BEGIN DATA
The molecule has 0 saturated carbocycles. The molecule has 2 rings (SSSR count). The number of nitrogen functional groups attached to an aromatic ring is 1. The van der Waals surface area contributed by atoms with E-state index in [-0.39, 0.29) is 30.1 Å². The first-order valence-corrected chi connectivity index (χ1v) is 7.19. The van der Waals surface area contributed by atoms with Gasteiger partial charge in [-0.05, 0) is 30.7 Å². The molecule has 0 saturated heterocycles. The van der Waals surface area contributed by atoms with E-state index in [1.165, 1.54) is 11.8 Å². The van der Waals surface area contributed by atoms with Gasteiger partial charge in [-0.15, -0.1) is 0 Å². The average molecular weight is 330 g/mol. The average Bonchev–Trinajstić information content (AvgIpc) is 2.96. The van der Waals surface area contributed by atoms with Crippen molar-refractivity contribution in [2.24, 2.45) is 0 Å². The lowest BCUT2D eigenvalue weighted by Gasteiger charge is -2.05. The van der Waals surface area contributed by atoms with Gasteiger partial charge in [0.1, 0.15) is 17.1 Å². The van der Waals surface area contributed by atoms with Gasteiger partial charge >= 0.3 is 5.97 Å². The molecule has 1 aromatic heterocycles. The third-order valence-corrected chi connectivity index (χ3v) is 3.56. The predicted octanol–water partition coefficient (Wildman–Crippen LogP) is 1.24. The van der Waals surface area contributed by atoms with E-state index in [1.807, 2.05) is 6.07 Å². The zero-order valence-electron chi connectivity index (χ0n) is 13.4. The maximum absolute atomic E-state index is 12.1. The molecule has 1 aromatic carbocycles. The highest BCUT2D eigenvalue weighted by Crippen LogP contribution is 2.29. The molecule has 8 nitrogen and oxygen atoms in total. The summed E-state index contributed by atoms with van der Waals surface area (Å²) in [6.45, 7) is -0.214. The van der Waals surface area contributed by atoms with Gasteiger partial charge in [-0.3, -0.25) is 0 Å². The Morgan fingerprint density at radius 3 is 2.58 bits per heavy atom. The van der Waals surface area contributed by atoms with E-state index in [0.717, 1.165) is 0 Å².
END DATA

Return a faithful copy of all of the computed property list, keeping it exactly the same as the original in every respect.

The molecule has 0 saturated carbocycles. The molecule has 2 rings (SSSR count). The number of nitrogen functional groups attached to an aromatic ring is 1. The van der Waals surface area contributed by atoms with E-state index in [-0.39, 0.29) is 30.1 Å². The first-order valence-corrected chi connectivity index (χ1v) is 7.19. The van der Waals surface area contributed by atoms with Gasteiger partial charge in [-0.05, 0) is 30.7 Å². The molecule has 0 saturated heterocycles. The van der Waals surface area contributed by atoms with E-state index in [1.165, 1.54) is 11.8 Å². The van der Waals surface area contributed by atoms with Gasteiger partial charge in [-0.15, -0.1) is 0 Å². The average molecular weight is 330 g/mol. The average Bonchev–Trinajstić information content (AvgIpc) is 2.96. The van der Waals surface area contributed by atoms with Crippen molar-refractivity contribution in [2.24, 2.45) is 0 Å². The lowest BCUT2D eigenvalue weighted by Gasteiger charge is -2.05. The van der Waals surface area contributed by atoms with Gasteiger partial charge in [0.1, 0.15) is 17.1 Å². The van der Waals surface area contributed by atoms with Gasteiger partial charge >= 0.3 is 5.97 Å². The molecule has 1 aromatic heterocycles. The third-order valence-corrected chi connectivity index (χ3v) is 3.56. The predicted octanol–water partition coefficient (Wildman–Crippen LogP) is 1.24. The van der Waals surface area contributed by atoms with E-state index in [1.807, 2.05) is 6.07 Å². The zero-order valence-electron chi connectivity index (χ0n) is 13.4. The maximum absolute atomic E-state index is 12.1. The molecule has 1 aromatic carbocycles. The highest BCUT2D eigenvalue weighted by Crippen LogP contribution is 2.29. The molecule has 8 nitrogen and oxygen atoms in total. The summed E-state index contributed by atoms with van der Waals surface area (Å²) in [6.45, 7) is -0.214. The van der Waals surface area contributed by atoms with Gasteiger partial charge in [-0.3, -0.25) is 0 Å². The Morgan fingerprint density at radius 3 is 2.58 bits per heavy atom. The van der Waals surface area contributed by atoms with E-state index in [0.717, 1.165) is 0 Å².